The page is still empty. Yet, somehow I feel like I lived a life. But not an actual life, but one that’s in my head. When people read my works in general, they notice that my writing is about nothing. Yet in that void, one can taste the most devious fruits, that seem to be too good. In reality, they have been rotting on my kitchen table. They are used more for visual appearance, than something tasty to eat. So, in that sense, my writing will nourish your head, but leave your body nothing. I throw the notebook aside, and I get off the chair. I approach the window looking at the night. It’s dark. My eternal canvas.
- Tosh Berman
Friday, September 9, 2016
There is invariably a dark presence or cloud in one's area of interest. I love rock n' roll. In fact, I love music. And I love reading musician's memoirs. At the best, they are brilliant with strong characteristic qualities - Jah Wobble, Ray Davies, Bob Dylan, Patti Smith, Viv Albertine, Oscar Levant, and numerous jazz memoirs. The weak one's is usually written for money - well, more likely all for money, but still, the character comes through and makes it a fascinating read. Unfortunately, John Phillips of the Mamas and Papas has no strong character. Son of a failed military man, he is a figure who basically had one service - and was to service himself. There are charming characters - such as Errol Flynn and others of that particular character, that can only do bad, yet, somehow become charming even after their questionable deeds and actions. Phillips, on the other hand, lacks the charm And his memoir "Papa John" is the king of the charmless autobiographies. He had sex, he did drugs, he wrote happy/sad music, he had more sex, more drugs, hung out with famous (and more talented than him) people, did drugs with them, did drugs with his children, had sex with friends, other's wives, sex with wife, sex, and then more drugs. He became addicted. A little bit more sex, but mostly now drugs. By the time I finished this book, I loathe him. Still, at times, it was a hard book to put down. However, then again, I'm sort of the guy who can probably watch a slow-motion car accident - and then hating myself for doing so. I don't hate myself for reading this book, but as I read, I had one eye on the page of this book, and a wandering eye on the pile of books I want to be able to read. It kept my hope up.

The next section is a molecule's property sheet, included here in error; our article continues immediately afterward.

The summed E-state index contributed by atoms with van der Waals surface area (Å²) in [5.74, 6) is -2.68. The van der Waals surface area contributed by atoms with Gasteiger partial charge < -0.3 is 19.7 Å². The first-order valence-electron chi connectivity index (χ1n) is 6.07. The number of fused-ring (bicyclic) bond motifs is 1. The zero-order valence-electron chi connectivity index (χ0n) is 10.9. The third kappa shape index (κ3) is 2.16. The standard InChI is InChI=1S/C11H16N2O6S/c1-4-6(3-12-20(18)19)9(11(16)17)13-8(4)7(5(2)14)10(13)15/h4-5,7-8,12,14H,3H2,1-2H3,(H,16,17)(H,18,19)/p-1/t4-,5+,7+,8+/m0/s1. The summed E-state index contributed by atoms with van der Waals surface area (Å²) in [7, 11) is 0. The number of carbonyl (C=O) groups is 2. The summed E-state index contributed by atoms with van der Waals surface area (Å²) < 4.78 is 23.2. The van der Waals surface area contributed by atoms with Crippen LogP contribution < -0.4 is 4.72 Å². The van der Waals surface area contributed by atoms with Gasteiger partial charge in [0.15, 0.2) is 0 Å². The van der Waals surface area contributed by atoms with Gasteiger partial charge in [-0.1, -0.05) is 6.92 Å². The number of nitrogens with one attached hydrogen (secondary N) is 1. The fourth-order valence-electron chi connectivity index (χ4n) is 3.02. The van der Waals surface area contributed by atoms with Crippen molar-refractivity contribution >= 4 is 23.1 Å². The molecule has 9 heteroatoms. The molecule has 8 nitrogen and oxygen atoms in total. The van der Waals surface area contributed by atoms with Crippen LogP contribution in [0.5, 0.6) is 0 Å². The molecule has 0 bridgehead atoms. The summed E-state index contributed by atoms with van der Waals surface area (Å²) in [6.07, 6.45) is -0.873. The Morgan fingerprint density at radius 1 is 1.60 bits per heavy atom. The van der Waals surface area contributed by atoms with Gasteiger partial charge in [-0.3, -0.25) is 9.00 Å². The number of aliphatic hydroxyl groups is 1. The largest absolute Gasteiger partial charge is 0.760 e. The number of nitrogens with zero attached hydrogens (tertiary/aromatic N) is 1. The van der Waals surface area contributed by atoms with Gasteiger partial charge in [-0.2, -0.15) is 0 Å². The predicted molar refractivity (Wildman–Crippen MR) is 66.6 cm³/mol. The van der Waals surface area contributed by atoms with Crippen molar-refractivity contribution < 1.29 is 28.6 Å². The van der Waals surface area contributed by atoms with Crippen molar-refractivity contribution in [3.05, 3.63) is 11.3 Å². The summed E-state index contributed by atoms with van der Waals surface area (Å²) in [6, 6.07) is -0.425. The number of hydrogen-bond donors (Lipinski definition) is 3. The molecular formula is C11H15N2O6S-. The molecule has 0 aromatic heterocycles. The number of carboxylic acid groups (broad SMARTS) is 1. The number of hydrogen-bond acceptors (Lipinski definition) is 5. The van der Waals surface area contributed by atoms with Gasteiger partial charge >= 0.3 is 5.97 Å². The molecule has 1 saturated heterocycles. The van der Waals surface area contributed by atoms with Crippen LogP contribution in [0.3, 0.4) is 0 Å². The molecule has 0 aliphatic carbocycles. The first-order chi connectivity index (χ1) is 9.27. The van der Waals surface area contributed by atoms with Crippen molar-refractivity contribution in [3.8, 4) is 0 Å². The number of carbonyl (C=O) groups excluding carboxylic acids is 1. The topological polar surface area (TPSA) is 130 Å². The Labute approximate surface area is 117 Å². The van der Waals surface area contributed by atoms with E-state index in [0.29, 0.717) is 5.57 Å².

Thursday, September 8, 2016
|Lee Bontecou "Untitled" 1964|
I’m sad. For the past six months I have lived among the artworks of the female artists who are in the “Revolution in the Making: Abstract Sculpture by Women.” As I write this, it’s September 4th, the last day of the exhibition. Today, my wife left for Japan, my co-worker will be leaving for school sometime next week, and the show is over today. All three “closings” depress me greatly. As I walk around the gallery today, I photograph the images with my eyes, regarding the artwork here, and memory recall will be the main source for me. There is the catalog, and it’s a nice one, but it’s not the same as seeing these works in front of you. I know in the future I will be discussing this show with another person who visited the exhibition, and due to our memories, I suspect that it will be a separate experience. I have never ‘shared’ a common memory. Each person who takes in an art work, usually have their own means in obtaining that piece in their memory.
For example, I have looked at Louise Bourgeois’ sculptures in the gallery across from the bookstore. I also have been looking at Ruth Asawa’s beautiful, yet fragile works of art for the past six months. When you sit by the cash register, one eye tends to wander over to the gallery with the glass doors. Since the show opened, we have been receiving up to 200 people a day. Maybe more. Although the show is focused on women’s art, I tend to forget the gender, but I have a memory of the art.
|Magdalena Abakanowicz (Wheel with Rope" 1973|
Magdalena Abakanowicz’s “Wheel with Rope” (1973) is a powerful presence in a room. Technically the work spreads out to the next gallery space, with its long rope attached to the oversized wheel. For me, it reeks of the early 20th century technology or even something earlier. It’s the most aggressive work in this show. And oddly enough the work fits in with the overall architecture of the Hauser Wirth & Schimmel complex. The building used to be a food processing plant during the turn-of-the-century. So, I imagine seeing a giant wheel on the premise in 1899, was probably not that much of an unusual sight. Still, “Wheel with Rope” is a very strong piece, especially when it’s placed inside a gallery space. What I have read on Abakanowicz was that she witnessed the powers of the Stalin years in Poland, her home country. My first thought was that the wheel is used to not move itself, but there to pull something in, that would be attached to the rope. The rope is thick, perhaps to hold a large ship or boat? The work was made way after the Poland issue, but still, the sculpture has a political feel. It’s very mysterious.